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Prevent

"Midwifery, I believe, is the answer - to put a well-trained midwife in every village would soon eradicate obstetric fistula."

- Dr Catherine Hamlin

Most New Zealand women would never imagine giving birth without a midwife or doctor present. Yet for 70% of rural Ethiopian women, this is their reality. Not only is there often no medical help available, but that help can be a two-day walk away. Challenged by its rugged terrain and developing infrastructure, Ethiopia has made enormous progress in reducing their maternal mortality rate by 70% since 1990. The Hamlin midwives are setting the standard for care in pregnancy and childbirth in Ethiopia, and we need more of these highly trained professionals to combat the risks of unsupported labour to mum and baby.

One of the worst things that can happen to a woman is an obstetric fistula, an internal injury caused by a prolonged obstructed labour during childbirth that leaves her incontinent and humiliated with a horrible lingering odour. In the majority of cases, the baby is tragically born stillborn. 

To really prevent fistula requires one main thing – the education and deployment of midwives, making quality maternity care accessible for every woman in Ethiopia.

From the beginning, Dr Reg and Dr Catherine dreamed of training midwives as part of the program of prevention throughout Ethiopia. Catherine opened the Hamlin College of Midwives in 2007. Since then, 195 Hamlin Midwives have graduated and are making a significant impact in rural communities, drastically reducing rates of fistula and providing quality maternal health care. 

The Hamlin College of Midwives recruits students from rural areas, puts them through rigorous training as midwives, and deploys them back to their villages where their skills are needed. There are another 95 women currently completing their Bachelor of Science in Midwifery degree at the College.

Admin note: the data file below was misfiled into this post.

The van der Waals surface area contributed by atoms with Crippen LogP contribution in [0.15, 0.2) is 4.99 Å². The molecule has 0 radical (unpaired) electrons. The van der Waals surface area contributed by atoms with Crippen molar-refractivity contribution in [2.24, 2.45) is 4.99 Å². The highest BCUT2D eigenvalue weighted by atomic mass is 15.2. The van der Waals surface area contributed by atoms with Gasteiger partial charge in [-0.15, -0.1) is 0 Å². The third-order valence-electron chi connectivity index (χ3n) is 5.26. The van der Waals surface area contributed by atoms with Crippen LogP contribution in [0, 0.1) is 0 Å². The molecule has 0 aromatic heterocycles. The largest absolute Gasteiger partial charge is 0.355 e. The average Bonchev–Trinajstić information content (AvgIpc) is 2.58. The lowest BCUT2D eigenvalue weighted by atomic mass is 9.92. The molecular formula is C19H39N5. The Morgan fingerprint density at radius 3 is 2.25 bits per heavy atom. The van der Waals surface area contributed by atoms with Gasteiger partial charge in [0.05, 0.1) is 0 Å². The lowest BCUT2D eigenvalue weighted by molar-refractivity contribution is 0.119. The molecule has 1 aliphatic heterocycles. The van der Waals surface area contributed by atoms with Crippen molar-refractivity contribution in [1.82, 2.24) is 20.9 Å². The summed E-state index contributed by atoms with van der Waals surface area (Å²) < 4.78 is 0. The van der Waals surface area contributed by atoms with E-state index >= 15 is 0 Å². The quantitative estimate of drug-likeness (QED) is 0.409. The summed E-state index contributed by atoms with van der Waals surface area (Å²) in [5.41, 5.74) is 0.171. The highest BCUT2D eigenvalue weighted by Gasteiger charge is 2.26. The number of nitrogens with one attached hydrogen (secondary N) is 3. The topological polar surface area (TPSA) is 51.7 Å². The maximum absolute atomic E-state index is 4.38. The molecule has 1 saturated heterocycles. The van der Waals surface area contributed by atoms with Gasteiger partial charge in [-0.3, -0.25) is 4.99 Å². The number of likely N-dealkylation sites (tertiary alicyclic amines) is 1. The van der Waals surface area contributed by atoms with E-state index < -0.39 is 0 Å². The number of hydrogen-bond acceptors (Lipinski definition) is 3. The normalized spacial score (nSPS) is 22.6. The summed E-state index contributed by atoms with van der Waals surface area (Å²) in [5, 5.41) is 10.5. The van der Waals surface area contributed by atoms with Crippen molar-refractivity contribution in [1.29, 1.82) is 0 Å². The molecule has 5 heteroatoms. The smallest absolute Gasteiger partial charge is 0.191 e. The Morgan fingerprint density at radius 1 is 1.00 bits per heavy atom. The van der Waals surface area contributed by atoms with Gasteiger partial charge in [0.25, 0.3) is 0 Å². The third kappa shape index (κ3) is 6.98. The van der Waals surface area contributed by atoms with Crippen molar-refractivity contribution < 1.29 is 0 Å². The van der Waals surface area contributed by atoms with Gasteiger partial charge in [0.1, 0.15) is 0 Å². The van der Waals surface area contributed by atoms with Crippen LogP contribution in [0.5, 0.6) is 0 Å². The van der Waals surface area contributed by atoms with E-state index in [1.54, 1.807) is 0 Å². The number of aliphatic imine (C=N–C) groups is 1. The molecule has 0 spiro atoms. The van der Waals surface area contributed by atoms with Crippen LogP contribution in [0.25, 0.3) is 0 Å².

Providing funding support towards fistula prevention is the primary priority for Hamlin Fistula New Zealand. There are now 92 Hamlin-supported midwifery clinics in rural health centres staffed by 111 Hamlin midwives. The downstream effects of a Hamlin midwife are remarkable; when a Hamlin midwife arrives, new cases of fistula drop to almost zero in nearby villages. These centres are key to prevention.

Hamlin Fistula New Zealand’s focus is on preventing fistula through increasing the number of dedicated midwifery centres and training of skilled midwives. 

The introduction of a master’s postgraduate course in clinical midwifery course, launched in January 2022, is equipping senior midwives with advanced clinical practice skills, including the skills to perform emergency caesarean deliveries for complicated cases. This will empower midwives in preventing maternal death and injury among vulnerable rurally based women, who are unable to make the journey to a Hamlin Hospital.

Equip a young midwife with a scholarship

$7,500 will fund one year of training for a young woman in a Bachelor of Science in Midwifery.
$12,631 will fund on year of training for a midwife in the Master of Science in Clinical Midwifery.
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In partnering with us you can make a life-saving impact for thousands of vulnerable women and babies.

Help us give hope to every woman.

Keep up to date with our work including the latest news from our programmes in Ethiopia, ways to get involved and how your support is making a difference.
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Hamlin Fistula NZ is committed to providing ongoing support for fistula surgery and for the preventive work of the midwives. The hospital in Addis Ababa has become a centre of excellence to which doctors from other countries come to learn and master the specialist skills of fistula surgery.

Photography credits to Mary F. Calvert, Kate Geraghty, Amber Hooper, Joni Kabana, Joli Wescombe, Natasha Meyer and Martha Tadesse.